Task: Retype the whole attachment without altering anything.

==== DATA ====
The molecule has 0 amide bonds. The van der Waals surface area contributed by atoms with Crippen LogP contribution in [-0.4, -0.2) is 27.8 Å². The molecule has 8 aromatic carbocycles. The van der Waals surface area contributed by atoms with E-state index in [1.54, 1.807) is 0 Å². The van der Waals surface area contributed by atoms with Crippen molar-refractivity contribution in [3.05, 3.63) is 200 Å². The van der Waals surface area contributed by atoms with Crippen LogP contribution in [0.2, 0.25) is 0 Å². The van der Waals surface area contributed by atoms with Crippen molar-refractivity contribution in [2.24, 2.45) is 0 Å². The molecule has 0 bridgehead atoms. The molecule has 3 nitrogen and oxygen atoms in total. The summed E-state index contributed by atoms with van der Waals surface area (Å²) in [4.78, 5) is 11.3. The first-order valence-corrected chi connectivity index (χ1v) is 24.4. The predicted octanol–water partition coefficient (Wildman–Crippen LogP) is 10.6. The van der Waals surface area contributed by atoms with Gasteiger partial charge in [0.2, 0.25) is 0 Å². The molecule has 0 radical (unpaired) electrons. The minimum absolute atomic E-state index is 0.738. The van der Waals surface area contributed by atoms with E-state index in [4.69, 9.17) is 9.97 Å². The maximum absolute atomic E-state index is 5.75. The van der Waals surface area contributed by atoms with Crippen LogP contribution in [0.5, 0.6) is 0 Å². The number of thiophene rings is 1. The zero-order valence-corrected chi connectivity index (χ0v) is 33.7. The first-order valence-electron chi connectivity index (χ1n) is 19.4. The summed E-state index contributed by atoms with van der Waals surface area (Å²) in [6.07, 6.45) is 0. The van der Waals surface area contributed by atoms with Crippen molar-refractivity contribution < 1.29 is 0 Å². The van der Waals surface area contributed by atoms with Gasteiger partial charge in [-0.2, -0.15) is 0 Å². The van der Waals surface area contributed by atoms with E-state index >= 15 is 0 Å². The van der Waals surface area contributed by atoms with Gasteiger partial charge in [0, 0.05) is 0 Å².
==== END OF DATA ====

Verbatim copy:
The molecule has 0 amide bonds. The van der Waals surface area contributed by atoms with Crippen LogP contribution in [-0.4, -0.2) is 27.8 Å². The molecule has 8 aromatic carbocycles. The van der Waals surface area contributed by atoms with E-state index in [1.54, 1.807) is 0 Å². The van der Waals surface area contributed by atoms with Crippen molar-refractivity contribution in [3.05, 3.63) is 200 Å². The van der Waals surface area contributed by atoms with Crippen LogP contribution in [0.2, 0.25) is 0 Å². The van der Waals surface area contributed by atoms with Crippen molar-refractivity contribution in [2.24, 2.45) is 0 Å². The molecule has 0 bridgehead atoms. The molecule has 3 nitrogen and oxygen atoms in total. The summed E-state index contributed by atoms with van der Waals surface area (Å²) in [4.78, 5) is 11.3. The first-order valence-corrected chi connectivity index (χ1v) is 24.4. The predicted octanol–water partition coefficient (Wildman–Crippen LogP) is 10.6. The van der Waals surface area contributed by atoms with Gasteiger partial charge in [0.2, 0.25) is 0 Å². The molecule has 0 radical (unpaired) electrons. The minimum absolute atomic E-state index is 0.738. The van der Waals surface area contributed by atoms with E-state index in [4.69, 9.17) is 9.97 Å². The maximum absolute atomic E-state index is 5.75. The van der Waals surface area contributed by atoms with Crippen LogP contribution in [0.5, 0.6) is 0 Å². The number of thiophene rings is 1. The zero-order valence-corrected chi connectivity index (χ0v) is 33.7. The first-order valence-electron chi connectivity index (χ1n) is 19.4. The summed E-state index contributed by atoms with van der Waals surface area (Å²) in [6.07, 6.45) is 0. The van der Waals surface area contributed by atoms with Crippen molar-refractivity contribution < 1.29 is 0 Å². The van der Waals surface area contributed by atoms with Gasteiger partial charge in [-0.2, -0.15) is 0 Å². The van der Waals surface area contributed by atoms with E-state index >= 15 is 0 Å². The van der Waals surface area contributed by atoms with Gasteiger partial charge in [0, 0.05) is 0 Å².